In the lead up to its annual conference in Davos, the World Economic Forum has just released its 2023 Global Risks Report.
The report summarises the results of the annual WEF survey of business leaders, politicians, consultants, academics etc. The survey group is basically the people who they expect to attend the Davos conference.
In the 2022 WEF Global Risks Report, environmental risks, both short term and long term, dominated. More than 84% of people surveyed said they were worried or concerned about the outlook for the world. Just 12% had a positive view, and less than 4% reported feeling optimistic.
“Most respondents … expect the next three years to be characterized by either consistent volatility and multiple surprises or fractured trajectories” a WEF representative said at the time.
So how have views changed in the last 12 months? Maybe the reduced optimism for the future is reflected in the reports more ominous front cover.
The world’s collective inability to deal with environmental risks continues to dominate the report, with the top 4 global risks ranked by severity being environmental. This is not a surprise given the lack of any real progress at any of the high-profile 2022 conferences aimed at dealing with the climate crisis and biodiversity loss. But why are the results of WEF Global Risks Report particularly interesting?
Firstly, because this survey group is filled with the business leaders and politicians who have been some of the main perpetrators and enablers of the unsustainable destruction of land and natural resources. But mainly this is interesting because these are the same global elites, who, naively, thought they had the capability, resources, political influence to turn this problem around when ‘they’ felt it was finally necessary. Their lack of collective optimism points to this group beginning to realise they are buggered, just like the rest of us. They are finally beginning to grasp that they don’t have the collective capability to change our trajectory because collapse is nothing like a crisis.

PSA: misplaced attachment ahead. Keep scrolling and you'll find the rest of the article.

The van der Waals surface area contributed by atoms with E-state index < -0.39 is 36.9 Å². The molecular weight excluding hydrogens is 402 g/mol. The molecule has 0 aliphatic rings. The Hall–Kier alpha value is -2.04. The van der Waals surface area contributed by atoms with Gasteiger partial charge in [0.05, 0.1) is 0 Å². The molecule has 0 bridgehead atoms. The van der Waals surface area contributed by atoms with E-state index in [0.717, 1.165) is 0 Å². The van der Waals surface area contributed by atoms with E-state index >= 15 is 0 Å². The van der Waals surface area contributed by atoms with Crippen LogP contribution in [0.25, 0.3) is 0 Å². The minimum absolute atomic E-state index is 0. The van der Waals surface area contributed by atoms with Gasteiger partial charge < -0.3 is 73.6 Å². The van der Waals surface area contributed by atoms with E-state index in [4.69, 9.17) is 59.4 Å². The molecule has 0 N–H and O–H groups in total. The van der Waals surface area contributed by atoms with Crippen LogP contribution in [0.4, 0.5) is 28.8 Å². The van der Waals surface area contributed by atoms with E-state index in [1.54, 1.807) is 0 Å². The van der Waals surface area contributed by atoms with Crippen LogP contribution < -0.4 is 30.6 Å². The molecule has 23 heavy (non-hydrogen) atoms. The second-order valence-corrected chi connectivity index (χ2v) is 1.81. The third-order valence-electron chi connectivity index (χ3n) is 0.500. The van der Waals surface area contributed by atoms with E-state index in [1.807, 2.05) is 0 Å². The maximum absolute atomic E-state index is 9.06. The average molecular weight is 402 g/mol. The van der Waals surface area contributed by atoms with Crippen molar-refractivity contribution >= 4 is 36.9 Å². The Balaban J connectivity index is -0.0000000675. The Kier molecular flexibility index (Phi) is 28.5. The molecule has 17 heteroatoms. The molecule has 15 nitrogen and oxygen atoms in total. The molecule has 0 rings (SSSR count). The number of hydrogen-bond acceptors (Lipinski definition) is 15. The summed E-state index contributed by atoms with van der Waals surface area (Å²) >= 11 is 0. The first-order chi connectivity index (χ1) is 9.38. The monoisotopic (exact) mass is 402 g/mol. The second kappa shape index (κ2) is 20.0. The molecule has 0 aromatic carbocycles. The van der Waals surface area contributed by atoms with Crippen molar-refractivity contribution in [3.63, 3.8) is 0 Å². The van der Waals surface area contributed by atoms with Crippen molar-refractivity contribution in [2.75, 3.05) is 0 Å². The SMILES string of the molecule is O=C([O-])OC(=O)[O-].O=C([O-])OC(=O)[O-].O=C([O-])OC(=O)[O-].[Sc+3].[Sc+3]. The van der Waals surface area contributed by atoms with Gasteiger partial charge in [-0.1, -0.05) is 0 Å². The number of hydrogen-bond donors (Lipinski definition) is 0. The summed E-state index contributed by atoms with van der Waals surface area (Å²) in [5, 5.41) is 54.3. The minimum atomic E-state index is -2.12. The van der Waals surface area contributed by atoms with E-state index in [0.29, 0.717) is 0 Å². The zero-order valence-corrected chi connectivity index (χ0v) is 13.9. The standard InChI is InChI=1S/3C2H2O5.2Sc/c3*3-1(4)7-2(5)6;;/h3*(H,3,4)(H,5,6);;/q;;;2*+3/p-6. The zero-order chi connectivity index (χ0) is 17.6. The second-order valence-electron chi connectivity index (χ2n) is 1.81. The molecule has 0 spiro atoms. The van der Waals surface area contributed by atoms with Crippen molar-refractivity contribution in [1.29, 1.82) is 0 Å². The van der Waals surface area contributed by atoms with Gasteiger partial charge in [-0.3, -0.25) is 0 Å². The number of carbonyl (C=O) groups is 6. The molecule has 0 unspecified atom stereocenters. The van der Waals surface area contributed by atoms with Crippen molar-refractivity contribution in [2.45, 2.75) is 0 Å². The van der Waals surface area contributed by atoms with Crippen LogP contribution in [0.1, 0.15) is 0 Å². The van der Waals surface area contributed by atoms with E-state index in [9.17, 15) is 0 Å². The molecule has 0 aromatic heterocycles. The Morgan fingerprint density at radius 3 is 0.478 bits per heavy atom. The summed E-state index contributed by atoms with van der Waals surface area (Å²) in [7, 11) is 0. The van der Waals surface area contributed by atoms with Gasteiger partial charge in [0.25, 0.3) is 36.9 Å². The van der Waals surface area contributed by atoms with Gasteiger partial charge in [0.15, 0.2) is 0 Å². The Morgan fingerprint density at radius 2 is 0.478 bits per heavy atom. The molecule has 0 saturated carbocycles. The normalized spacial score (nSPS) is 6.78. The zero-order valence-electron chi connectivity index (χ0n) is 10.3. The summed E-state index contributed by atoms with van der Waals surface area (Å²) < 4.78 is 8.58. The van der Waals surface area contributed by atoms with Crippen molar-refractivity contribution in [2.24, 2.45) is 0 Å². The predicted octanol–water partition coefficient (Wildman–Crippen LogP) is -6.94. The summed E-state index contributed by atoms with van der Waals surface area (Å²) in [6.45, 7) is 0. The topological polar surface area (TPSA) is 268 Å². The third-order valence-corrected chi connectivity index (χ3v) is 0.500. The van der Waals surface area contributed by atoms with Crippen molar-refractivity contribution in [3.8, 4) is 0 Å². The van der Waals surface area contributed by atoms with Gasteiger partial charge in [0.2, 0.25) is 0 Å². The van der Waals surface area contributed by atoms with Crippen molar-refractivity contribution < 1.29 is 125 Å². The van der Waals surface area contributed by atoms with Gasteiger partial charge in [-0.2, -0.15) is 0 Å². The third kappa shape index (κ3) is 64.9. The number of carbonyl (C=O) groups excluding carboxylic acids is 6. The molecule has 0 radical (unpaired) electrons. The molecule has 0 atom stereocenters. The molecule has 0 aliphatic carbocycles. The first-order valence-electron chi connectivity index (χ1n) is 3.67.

The report’s conclusion asks, “Is preparedness possible?” and the first paragraph alludes to the answer to this question and the reasons for the lack of any optimism, “As we enter a low-cooperation era, the actions that we take today will dictate our future risk landscape.”.
While I disagree that we are entering a low-cooperation era, instead believing we have been in it for some time already, I will be watching with interest the actions of the people who turn up at Davos next week and comparing the reality to the rhetoric of the 2023 WEF Global Risk Report.
The report acknowledges the growing divergence between advanced and developing countries. While it also acknowledges this divergence is leading to a multiplicity of environmental and geopolitical risks, including climate change and ecosystem collapse, further threatening global security, what, if anything, will change at Davos 2023?
There is certainly little evidence that this self-indulgent elite network is capable of re-building and strengthening global risk preparedness and cooperation.
Maybe the first insight into the Davos participants’ willingness and capability to do what is needed is to monitor the number of private jets that fly in for the conference. Private jet emissions quadrupled in 2022 as 1,040 planes flew in and out of airports serving the Davos meeting.
The next insight maybe the willingness, or not, to talk about taxation and the redistribution of wealth. When Dutch historian Rutger Bregman suggested wealthy people should pay more tax at the 2019 Davos Forum it didn’t go down well with the world leaders and heads of business in the room. As he said in interviews after the event, “The ‘T’ word is forbidden. You can talk about anything — about education, about feminism, about climate change — as long as you don’t talk about higher taxes on the rich”. During the conference Bregman said to the room “It feels like I’m at a firefighters conference and no one’s allowed to speak about water.”
If the lack of willingness by the WEF leadership and attendees to discuss taxing the wealthy and the more equitable distribution of wealth continues, then this Davos meeting will continue to be nothing more than its definition by author Anand Giridharadas, “a family reunion for the people who broke the world”.
Lynn Johnson is a physicist by education and has worked as an executive coach and a strategy consultant for over 20 years. In her work she pushes for systemic change, not piecemeal solutions, this includes campaigning for modernising the legal trade in endangered species, to help tackle the illegal wildlife trade.